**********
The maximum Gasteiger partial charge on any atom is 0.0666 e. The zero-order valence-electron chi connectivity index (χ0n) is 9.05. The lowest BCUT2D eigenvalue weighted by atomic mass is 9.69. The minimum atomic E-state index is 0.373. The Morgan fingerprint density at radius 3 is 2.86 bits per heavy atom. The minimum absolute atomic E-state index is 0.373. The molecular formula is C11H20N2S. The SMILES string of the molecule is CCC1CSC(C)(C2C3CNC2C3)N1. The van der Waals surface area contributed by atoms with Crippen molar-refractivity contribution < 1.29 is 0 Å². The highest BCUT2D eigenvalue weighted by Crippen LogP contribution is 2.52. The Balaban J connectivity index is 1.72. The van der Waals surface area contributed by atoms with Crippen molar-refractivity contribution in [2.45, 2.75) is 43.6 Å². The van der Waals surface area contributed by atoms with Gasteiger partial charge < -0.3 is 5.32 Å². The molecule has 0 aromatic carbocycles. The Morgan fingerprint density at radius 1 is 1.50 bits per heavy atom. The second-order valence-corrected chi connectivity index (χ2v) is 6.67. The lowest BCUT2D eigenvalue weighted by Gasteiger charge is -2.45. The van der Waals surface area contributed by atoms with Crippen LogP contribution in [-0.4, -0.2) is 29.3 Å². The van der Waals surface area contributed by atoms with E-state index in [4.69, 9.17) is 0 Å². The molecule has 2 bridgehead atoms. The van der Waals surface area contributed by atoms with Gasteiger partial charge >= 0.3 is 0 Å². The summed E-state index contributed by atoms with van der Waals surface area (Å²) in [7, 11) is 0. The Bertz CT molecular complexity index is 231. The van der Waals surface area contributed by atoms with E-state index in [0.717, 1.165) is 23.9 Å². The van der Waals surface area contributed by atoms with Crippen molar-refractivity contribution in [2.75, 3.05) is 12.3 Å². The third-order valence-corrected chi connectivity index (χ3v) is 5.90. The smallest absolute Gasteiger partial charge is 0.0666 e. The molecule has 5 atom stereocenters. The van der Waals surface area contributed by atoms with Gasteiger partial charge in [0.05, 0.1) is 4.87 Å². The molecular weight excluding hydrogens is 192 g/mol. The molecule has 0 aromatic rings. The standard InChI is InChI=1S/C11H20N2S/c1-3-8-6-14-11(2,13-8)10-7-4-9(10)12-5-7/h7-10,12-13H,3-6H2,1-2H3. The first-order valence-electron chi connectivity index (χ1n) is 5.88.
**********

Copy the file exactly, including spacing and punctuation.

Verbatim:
The maximum Gasteiger partial charge on any atom is 0.0666 e. The zero-order valence-electron chi connectivity index (χ0n) is 9.05. The lowest BCUT2D eigenvalue weighted by atomic mass is 9.69. The minimum atomic E-state index is 0.373. The Morgan fingerprint density at radius 3 is 2.86 bits per heavy atom. The minimum absolute atomic E-state index is 0.373. The molecular formula is C11H20N2S. The SMILES string of the molecule is CCC1CSC(C)(C2C3CNC2C3)N1. The van der Waals surface area contributed by atoms with Crippen molar-refractivity contribution < 1.29 is 0 Å². The highest BCUT2D eigenvalue weighted by Crippen LogP contribution is 2.52. The Balaban J connectivity index is 1.72. The van der Waals surface area contributed by atoms with Crippen molar-refractivity contribution in [2.45, 2.75) is 43.6 Å². The van der Waals surface area contributed by atoms with Gasteiger partial charge < -0.3 is 5.32 Å². The molecule has 0 aromatic carbocycles. The Morgan fingerprint density at radius 1 is 1.50 bits per heavy atom. The second-order valence-corrected chi connectivity index (χ2v) is 6.67. The lowest BCUT2D eigenvalue weighted by Gasteiger charge is -2.45. The van der Waals surface area contributed by atoms with Crippen LogP contribution in [-0.4, -0.2) is 29.3 Å². The van der Waals surface area contributed by atoms with E-state index in [4.69, 9.17) is 0 Å². The molecule has 2 bridgehead atoms. The van der Waals surface area contributed by atoms with Gasteiger partial charge >= 0.3 is 0 Å². The summed E-state index contributed by atoms with van der Waals surface area (Å²) in [7, 11) is 0. The Bertz CT molecular complexity index is 231. The van der Waals surface area contributed by atoms with E-state index in [0.717, 1.165) is 23.9 Å². The van der Waals surface area contributed by atoms with Crippen molar-refractivity contribution in [2.75, 3.05) is 12.3 Å². The third-order valence-corrected chi connectivity index (χ3v) is 5.90. The smallest absolute Gasteiger partial charge is 0.0666 e. The molecule has 5 atom stereocenters. The van der Waals surface area contributed by atoms with Gasteiger partial charge in [0.05, 0.1) is 4.87 Å². The molecular weight excluding hydrogens is 192 g/mol. The molecule has 0 aromatic rings. The standard InChI is InChI=1S/C11H20N2S/c1-3-8-6-14-11(2,13-8)10-7-4-9(10)12-5-7/h7-10,12-13H,3-6H2,1-2H3. The first-order valence-electron chi connectivity index (χ1n) is 5.88.